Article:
A compelling study of the divergent political courses taken by Kyrgyzstan, Uzbekistan, and Kazakhstan in the wake of Soviet rule. McGlinchey examines economics, religion, political legacies, foreign investment, and the ethnicity of these countries to evaluate the relative success of political structures in each nation.
This volume is intended as a contribution to the study of administration. The contributors represent several branches of social and behavioral sciences, including anthropology, economics, industrial management, sociology, and social psychology. The data for the empirical studies were gathered in the United States, Germany, Great Britain, Norway, West Africa, and the Fox Indian society, and from different types of organizations, including manufacturing, mining, shipping, higher education, hospitals, the military, and social welfare agencies.
Over the last two decades, indigenous populations in Latin America have achieved remarkable visibility and political effectiveness, particularly in Ecuador and Bolivia. Lucero compares Ecuador’s united indigenous movement to the more fragmented situation in Bolivia, and analyzes the mechanisms at work in political and social structures to explain the different outcomes in each country.
Distinguished scholars detail the extent to which the US Congress has influenced democractic legislatures around the world, and the myriad factors involved in the diffusion of influence. Includes the governments of Canada, the United Kingdom, Germany, the European Parliament, plus new democracies in Latin America and Eastern Europe.
Patrick Ireland argues that it is incorrect to expect unavoidable conflict between Muslim immmigrants and European host socieites. His insighful work shows that institutions matter more than culture in determining the shape and style of ethnic relations.
Leadership at the Apex offers a revision of the general view concerning the boundaries of public administration. It reveals that there is more interdependence and shared influence between elected officials and appointed executives than previously realized.
Eighteen essays address the problems of executive leadership in the United States, Britain, Canada, and Australia.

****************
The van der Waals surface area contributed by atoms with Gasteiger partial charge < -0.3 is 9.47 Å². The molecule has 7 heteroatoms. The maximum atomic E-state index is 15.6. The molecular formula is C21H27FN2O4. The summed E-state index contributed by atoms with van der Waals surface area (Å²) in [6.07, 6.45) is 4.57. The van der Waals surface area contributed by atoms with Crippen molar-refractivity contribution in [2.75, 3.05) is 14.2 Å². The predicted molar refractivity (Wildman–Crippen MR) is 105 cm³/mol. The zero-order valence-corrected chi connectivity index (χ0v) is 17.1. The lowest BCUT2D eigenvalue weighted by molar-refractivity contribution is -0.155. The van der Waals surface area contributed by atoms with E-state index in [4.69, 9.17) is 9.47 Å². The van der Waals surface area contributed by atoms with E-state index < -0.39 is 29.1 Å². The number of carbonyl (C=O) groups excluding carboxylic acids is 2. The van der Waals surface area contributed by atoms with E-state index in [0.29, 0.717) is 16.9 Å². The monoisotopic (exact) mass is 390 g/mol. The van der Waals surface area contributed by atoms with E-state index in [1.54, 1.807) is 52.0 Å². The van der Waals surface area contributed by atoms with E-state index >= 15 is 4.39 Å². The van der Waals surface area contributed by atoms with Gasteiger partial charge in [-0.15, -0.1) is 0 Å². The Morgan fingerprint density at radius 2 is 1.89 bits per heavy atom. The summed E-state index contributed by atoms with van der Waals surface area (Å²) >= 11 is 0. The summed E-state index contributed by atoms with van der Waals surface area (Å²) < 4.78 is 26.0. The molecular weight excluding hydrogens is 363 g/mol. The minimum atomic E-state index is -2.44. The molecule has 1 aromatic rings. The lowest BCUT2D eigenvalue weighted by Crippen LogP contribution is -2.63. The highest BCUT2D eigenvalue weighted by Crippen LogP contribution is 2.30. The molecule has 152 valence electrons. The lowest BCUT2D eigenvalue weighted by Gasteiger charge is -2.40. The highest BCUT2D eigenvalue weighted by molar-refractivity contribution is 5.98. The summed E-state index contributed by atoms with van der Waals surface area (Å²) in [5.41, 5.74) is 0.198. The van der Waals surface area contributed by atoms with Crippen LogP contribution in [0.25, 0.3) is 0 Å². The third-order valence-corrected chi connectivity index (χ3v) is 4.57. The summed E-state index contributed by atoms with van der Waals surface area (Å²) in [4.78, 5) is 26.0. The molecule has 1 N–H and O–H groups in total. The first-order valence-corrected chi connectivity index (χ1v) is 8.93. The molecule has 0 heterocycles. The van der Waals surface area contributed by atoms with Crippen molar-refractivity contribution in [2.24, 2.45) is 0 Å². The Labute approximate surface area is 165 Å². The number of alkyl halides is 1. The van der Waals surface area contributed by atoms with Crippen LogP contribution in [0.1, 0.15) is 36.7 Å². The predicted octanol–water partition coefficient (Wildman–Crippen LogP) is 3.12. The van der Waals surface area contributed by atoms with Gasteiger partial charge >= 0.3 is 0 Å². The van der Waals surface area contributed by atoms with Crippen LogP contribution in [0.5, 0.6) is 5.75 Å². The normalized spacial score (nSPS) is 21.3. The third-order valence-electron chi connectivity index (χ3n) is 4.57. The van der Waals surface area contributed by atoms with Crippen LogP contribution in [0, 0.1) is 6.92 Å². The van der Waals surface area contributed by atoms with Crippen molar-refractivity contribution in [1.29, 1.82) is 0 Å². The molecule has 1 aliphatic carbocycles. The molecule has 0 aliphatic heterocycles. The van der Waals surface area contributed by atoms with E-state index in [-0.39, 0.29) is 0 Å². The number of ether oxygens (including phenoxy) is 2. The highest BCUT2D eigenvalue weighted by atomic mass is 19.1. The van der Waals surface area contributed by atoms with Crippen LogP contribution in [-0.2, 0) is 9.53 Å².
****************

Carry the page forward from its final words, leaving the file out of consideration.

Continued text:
Based on interviews with more than 100 participants, Van Cott demonstrates how social issues were placed on the constitutional reform agenda and transformed into the nation’s highest law. She follows each reform for five years to assess early results of what she calls an emerging model of multicultural constitutionalism.
Bo Rothstein examines the experience of the Sweedish Social Democratic Party, otherwise known as the SAP, to analyze the limits a social democratic government labors under and the possibilities it enjoys in using the state to implement large-scale social change. He uses two SAP programs, one successful and one failed, to examine the potential for social change in capitolist nations.
Violent conflicts rooted in ethnicity have, unfortunately, become increasingly common throughout the world, particularly in countries recently liberated from authoritarianism. Using theory, case studies, and aggregate data, the essays in this volume address the difficulties facing contemporary leaders and offer potential solutions to the policy issues surrounding ethnic disputes.
This book examines why some countries succeed in installing democracy after authoritarian rule, and why some of these new democracies make progress toward consolidation.
Examining the Marcos and Aquino administrations in the Philippines, and a number of cases in Latin Amarica, Casper discusses the legacies of authoritarianism and shows how difficult it is for popularly elected leaders to ensure that democracy will flourish.
Latin America in the 1980s was marked by the transition to democracy and a turn toward economic orthodoxy. Unsettling Statecraft analyzes this transition in Bolivia, Ecuador, and Peru, focusing on the political dynamics underlying change and the many disturbing tendencies at work as these countries shed military authoritarianism for civilian rule.
Savoie examines the war of bureaucratic reform waged by the leaders of theree major industrial countries. Reagan, Thatcher and Mulroney were equally committed to reform and initiated wide-ranging changes. By the end of the 1990s, the changes were dramatic. Many governments operations had been privatized, and new management techniques had been introduced. Savoie suggests that the reforms overlooked problems now urgently requiring attention and, at the same time, attempted to address non-existent problems. He combines theory and research based on sixty-two interviews, nearly all with members of the executive branch of the governments of Britain, Canada and the United States.
Thirteen scholars reexamine the provocative models of bureaucratic behavior developed by William A. Niskanen in his seminal book, Bureaucracy and Representative Government.